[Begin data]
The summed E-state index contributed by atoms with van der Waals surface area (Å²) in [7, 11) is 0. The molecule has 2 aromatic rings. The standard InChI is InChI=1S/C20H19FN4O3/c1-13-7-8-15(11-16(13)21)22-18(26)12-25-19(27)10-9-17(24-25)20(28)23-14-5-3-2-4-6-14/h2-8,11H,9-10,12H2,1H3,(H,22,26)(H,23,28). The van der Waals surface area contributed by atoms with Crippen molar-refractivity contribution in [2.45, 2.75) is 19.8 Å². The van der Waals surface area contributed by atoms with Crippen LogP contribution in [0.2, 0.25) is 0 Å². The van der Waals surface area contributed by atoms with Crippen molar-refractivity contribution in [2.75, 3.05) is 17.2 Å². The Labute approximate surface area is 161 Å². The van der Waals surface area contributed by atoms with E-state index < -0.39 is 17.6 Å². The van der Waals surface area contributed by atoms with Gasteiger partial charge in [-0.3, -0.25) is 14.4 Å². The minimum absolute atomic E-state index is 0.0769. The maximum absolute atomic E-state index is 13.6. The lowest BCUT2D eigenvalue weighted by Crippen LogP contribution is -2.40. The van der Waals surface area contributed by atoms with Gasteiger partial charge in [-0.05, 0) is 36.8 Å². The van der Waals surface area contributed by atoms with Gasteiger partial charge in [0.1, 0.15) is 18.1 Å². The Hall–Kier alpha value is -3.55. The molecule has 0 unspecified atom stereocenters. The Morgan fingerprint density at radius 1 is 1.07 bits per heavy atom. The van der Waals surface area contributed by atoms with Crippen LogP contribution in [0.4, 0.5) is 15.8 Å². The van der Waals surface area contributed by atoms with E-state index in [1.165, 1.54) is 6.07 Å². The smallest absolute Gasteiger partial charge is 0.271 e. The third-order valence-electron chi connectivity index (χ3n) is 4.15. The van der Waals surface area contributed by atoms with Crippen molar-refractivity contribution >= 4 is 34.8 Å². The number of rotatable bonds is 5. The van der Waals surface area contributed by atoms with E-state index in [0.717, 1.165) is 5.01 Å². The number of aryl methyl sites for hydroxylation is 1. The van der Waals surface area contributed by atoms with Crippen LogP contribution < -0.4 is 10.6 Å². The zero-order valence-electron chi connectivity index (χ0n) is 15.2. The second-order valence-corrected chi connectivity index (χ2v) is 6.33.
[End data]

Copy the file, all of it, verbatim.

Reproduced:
The summed E-state index contributed by atoms with van der Waals surface area (Å²) in [7, 11) is 0. The molecule has 2 aromatic rings. The standard InChI is InChI=1S/C20H19FN4O3/c1-13-7-8-15(11-16(13)21)22-18(26)12-25-19(27)10-9-17(24-25)20(28)23-14-5-3-2-4-6-14/h2-8,11H,9-10,12H2,1H3,(H,22,26)(H,23,28). The van der Waals surface area contributed by atoms with Crippen molar-refractivity contribution in [2.45, 2.75) is 19.8 Å². The van der Waals surface area contributed by atoms with Crippen LogP contribution in [0.2, 0.25) is 0 Å². The van der Waals surface area contributed by atoms with Crippen molar-refractivity contribution in [2.75, 3.05) is 17.2 Å². The Labute approximate surface area is 161 Å². The van der Waals surface area contributed by atoms with E-state index < -0.39 is 17.6 Å². The van der Waals surface area contributed by atoms with Gasteiger partial charge in [-0.3, -0.25) is 14.4 Å². The minimum absolute atomic E-state index is 0.0769. The maximum absolute atomic E-state index is 13.6. The lowest BCUT2D eigenvalue weighted by Crippen LogP contribution is -2.40. The van der Waals surface area contributed by atoms with Gasteiger partial charge in [-0.05, 0) is 36.8 Å². The van der Waals surface area contributed by atoms with Gasteiger partial charge in [0.1, 0.15) is 18.1 Å². The Hall–Kier alpha value is -3.55. The molecule has 0 unspecified atom stereocenters. The Morgan fingerprint density at radius 1 is 1.07 bits per heavy atom. The van der Waals surface area contributed by atoms with Crippen LogP contribution in [0.4, 0.5) is 15.8 Å². The van der Waals surface area contributed by atoms with E-state index in [1.165, 1.54) is 6.07 Å². The smallest absolute Gasteiger partial charge is 0.271 e. The third-order valence-electron chi connectivity index (χ3n) is 4.15. The van der Waals surface area contributed by atoms with Crippen molar-refractivity contribution >= 4 is 34.8 Å². The number of rotatable bonds is 5. The van der Waals surface area contributed by atoms with E-state index in [0.717, 1.165) is 5.01 Å². The number of aryl methyl sites for hydroxylation is 1. The van der Waals surface area contributed by atoms with Crippen LogP contribution < -0.4 is 10.6 Å². The zero-order valence-electron chi connectivity index (χ0n) is 15.2. The second-order valence-corrected chi connectivity index (χ2v) is 6.33.